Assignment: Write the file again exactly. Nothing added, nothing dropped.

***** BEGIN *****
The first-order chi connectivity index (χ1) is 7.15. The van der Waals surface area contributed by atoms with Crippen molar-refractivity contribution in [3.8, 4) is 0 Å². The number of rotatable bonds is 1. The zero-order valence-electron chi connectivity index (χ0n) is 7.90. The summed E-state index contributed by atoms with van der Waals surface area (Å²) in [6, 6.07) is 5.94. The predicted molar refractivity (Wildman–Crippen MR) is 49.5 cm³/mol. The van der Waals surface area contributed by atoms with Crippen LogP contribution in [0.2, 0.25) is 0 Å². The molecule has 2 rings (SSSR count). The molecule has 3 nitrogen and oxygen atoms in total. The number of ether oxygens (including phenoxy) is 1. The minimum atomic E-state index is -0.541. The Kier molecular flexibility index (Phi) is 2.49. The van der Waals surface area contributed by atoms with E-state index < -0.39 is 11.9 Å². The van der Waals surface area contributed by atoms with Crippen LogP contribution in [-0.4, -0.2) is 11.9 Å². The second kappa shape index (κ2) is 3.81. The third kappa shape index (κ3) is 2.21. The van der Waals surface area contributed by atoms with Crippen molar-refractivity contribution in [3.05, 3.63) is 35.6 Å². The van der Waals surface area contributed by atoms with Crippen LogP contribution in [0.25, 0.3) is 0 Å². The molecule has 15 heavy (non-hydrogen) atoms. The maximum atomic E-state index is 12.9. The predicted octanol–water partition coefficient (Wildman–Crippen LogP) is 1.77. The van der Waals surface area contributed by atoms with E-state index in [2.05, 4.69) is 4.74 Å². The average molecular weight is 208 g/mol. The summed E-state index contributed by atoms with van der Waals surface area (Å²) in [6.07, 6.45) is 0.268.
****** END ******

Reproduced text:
The first-order chi connectivity index (χ1) is 7.15. The van der Waals surface area contributed by atoms with Crippen molar-refractivity contribution in [3.8, 4) is 0 Å². The number of rotatable bonds is 1. The zero-order valence-electron chi connectivity index (χ0n) is 7.90. The summed E-state index contributed by atoms with van der Waals surface area (Å²) in [6, 6.07) is 5.94. The predicted molar refractivity (Wildman–Crippen MR) is 49.5 cm³/mol. The van der Waals surface area contributed by atoms with Crippen LogP contribution in [0.2, 0.25) is 0 Å². The molecule has 2 rings (SSSR count). The molecule has 3 nitrogen and oxygen atoms in total. The number of ether oxygens (including phenoxy) is 1. The minimum atomic E-state index is -0.541. The Kier molecular flexibility index (Phi) is 2.49. The van der Waals surface area contributed by atoms with E-state index < -0.39 is 11.9 Å². The van der Waals surface area contributed by atoms with Crippen LogP contribution in [-0.4, -0.2) is 11.9 Å². The second kappa shape index (κ2) is 3.81. The third kappa shape index (κ3) is 2.21. The van der Waals surface area contributed by atoms with Crippen molar-refractivity contribution in [3.05, 3.63) is 35.6 Å². The van der Waals surface area contributed by atoms with Crippen LogP contribution in [0.25, 0.3) is 0 Å². The molecule has 15 heavy (non-hydrogen) atoms. The maximum atomic E-state index is 12.9. The predicted octanol–water partition coefficient (Wildman–Crippen LogP) is 1.77. The van der Waals surface area contributed by atoms with E-state index in [2.05, 4.69) is 4.74 Å². The average molecular weight is 208 g/mol. The summed E-state index contributed by atoms with van der Waals surface area (Å²) in [6.07, 6.45) is 0.268.